Purpose: We assessed the effect of age, health status and patient preferences on outcomes of surgery vs active surveillance for low risk prostate cancer.
Materials and methods: We used Monte Carlo simulation of Markov models of the life courses of 200,000 men diagnosed with low risk prostate cancer and treated with surveillance or radical prostatectomy to calculate quality adjusted life expectancy, life expectancy, prostate cancer specific mortality and years of treatment side effects, with model parameters derived from the literature. We simulated outcomes for men 50 to 75 years old with poor, average or excellent health status (50%, 100% and 150% of average life expectancy, respectively). Sensitivity of outcomes to uncertainties in model parameters was tested.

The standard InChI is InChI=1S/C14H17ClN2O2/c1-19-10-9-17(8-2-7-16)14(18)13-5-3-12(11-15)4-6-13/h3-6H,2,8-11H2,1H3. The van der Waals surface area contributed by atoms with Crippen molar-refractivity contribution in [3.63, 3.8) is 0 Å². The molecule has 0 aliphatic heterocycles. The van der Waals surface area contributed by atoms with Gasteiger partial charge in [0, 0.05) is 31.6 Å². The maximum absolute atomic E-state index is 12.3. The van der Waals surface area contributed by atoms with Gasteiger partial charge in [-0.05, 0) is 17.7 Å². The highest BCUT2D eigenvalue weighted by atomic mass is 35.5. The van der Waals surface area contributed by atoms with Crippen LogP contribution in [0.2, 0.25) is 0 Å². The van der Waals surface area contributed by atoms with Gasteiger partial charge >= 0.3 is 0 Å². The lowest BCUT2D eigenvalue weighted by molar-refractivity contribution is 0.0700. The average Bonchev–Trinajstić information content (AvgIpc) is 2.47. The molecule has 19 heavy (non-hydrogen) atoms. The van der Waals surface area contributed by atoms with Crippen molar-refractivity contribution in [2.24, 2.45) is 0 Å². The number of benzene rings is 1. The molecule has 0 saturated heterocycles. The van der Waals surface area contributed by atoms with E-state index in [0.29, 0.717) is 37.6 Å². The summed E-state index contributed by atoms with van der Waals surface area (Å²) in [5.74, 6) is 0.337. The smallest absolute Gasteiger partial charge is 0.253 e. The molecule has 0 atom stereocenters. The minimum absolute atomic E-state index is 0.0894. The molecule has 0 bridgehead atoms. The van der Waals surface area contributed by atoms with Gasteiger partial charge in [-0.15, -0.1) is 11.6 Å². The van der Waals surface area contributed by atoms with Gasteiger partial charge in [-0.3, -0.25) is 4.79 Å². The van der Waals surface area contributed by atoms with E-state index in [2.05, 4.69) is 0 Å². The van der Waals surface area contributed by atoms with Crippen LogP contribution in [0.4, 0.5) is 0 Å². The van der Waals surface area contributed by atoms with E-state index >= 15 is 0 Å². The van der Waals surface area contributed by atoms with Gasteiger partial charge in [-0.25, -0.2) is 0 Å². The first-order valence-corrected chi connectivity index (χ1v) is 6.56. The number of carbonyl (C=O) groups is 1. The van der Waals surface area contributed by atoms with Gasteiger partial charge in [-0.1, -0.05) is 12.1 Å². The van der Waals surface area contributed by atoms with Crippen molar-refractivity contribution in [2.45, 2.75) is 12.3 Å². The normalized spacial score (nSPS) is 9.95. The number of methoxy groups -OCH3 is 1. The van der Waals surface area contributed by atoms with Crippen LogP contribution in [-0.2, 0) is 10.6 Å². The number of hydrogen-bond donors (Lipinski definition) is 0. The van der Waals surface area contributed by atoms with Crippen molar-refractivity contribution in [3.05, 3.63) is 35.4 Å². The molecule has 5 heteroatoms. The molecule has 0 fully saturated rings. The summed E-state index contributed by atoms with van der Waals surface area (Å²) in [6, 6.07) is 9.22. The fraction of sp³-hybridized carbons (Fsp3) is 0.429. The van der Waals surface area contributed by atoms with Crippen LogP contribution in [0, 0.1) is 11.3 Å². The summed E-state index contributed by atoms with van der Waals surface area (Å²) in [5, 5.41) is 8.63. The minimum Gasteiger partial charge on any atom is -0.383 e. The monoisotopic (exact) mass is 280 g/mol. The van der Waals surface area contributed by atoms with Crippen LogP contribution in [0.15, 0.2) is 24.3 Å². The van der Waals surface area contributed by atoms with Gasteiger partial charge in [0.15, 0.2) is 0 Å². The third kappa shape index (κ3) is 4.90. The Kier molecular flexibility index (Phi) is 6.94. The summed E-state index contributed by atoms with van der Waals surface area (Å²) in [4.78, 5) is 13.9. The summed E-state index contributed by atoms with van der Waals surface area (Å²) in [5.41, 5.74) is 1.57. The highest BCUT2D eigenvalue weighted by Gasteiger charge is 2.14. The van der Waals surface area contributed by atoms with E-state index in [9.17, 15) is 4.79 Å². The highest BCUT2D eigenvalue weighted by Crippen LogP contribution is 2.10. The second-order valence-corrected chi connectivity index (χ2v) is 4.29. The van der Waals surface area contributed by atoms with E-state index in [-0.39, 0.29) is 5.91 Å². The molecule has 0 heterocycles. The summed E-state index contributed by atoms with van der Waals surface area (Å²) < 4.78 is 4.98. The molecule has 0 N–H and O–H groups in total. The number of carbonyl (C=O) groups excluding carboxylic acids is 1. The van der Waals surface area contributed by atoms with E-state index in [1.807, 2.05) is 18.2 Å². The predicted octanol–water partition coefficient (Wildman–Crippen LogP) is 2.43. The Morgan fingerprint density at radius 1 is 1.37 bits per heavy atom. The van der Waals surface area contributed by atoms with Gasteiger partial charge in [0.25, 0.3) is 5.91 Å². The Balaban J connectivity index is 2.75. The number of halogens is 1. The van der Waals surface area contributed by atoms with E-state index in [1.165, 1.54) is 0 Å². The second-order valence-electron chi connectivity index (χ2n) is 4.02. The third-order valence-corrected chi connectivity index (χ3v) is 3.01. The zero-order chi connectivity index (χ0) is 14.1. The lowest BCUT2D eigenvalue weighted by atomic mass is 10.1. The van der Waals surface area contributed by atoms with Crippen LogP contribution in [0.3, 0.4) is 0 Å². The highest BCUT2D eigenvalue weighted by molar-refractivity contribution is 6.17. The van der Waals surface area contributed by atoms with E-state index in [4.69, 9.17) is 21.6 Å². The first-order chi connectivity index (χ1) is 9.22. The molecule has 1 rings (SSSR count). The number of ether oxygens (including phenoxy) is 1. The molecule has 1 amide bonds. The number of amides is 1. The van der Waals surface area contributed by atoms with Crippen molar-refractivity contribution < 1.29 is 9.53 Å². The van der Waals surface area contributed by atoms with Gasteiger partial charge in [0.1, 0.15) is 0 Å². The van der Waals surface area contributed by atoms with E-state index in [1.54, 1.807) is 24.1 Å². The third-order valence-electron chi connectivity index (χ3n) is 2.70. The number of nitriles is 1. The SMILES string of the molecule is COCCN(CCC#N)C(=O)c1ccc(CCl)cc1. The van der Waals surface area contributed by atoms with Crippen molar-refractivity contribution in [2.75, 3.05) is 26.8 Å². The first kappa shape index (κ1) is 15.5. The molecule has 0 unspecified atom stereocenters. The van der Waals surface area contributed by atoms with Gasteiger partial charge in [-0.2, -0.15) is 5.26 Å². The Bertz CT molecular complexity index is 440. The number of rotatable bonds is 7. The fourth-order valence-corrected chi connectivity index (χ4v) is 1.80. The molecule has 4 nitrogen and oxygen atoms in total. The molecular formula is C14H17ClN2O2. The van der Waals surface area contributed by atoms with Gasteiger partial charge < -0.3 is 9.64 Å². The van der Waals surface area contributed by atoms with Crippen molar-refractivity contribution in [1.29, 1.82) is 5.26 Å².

Results: For 65-year-old men in average health, surgery resulted in 0.3 additional years of life expectancy, 1.6 additional years of impotence or incontinence and a 4.9% decrease in prostate cancer specific mortality compared to surveillance, for a net difference of 0.05 fewer quality adjusted life years. Increased age and poorer baseline health status favored surveillance. With greater than 95% probability, surveillance resulted in net benefits compared to surgery for age older than 74, 67 and 54 years for men in excellent, average and poor health, respectively. Patient preferences toward life under surveillance, biochemical recurrence of disease, treatment side effects and future discount rate affected optimal management choice.
Conclusions: Older men and men in poor health are likely to have better quality adjusted life expectancy with active surveillance. However, specific individual preferences impact optimal choices and should be a primary consideration in shared decision making.
Copyright Â© 2012 American Urological Association Education and Research, Inc. Published by Elsevier Inc. All rights reserved.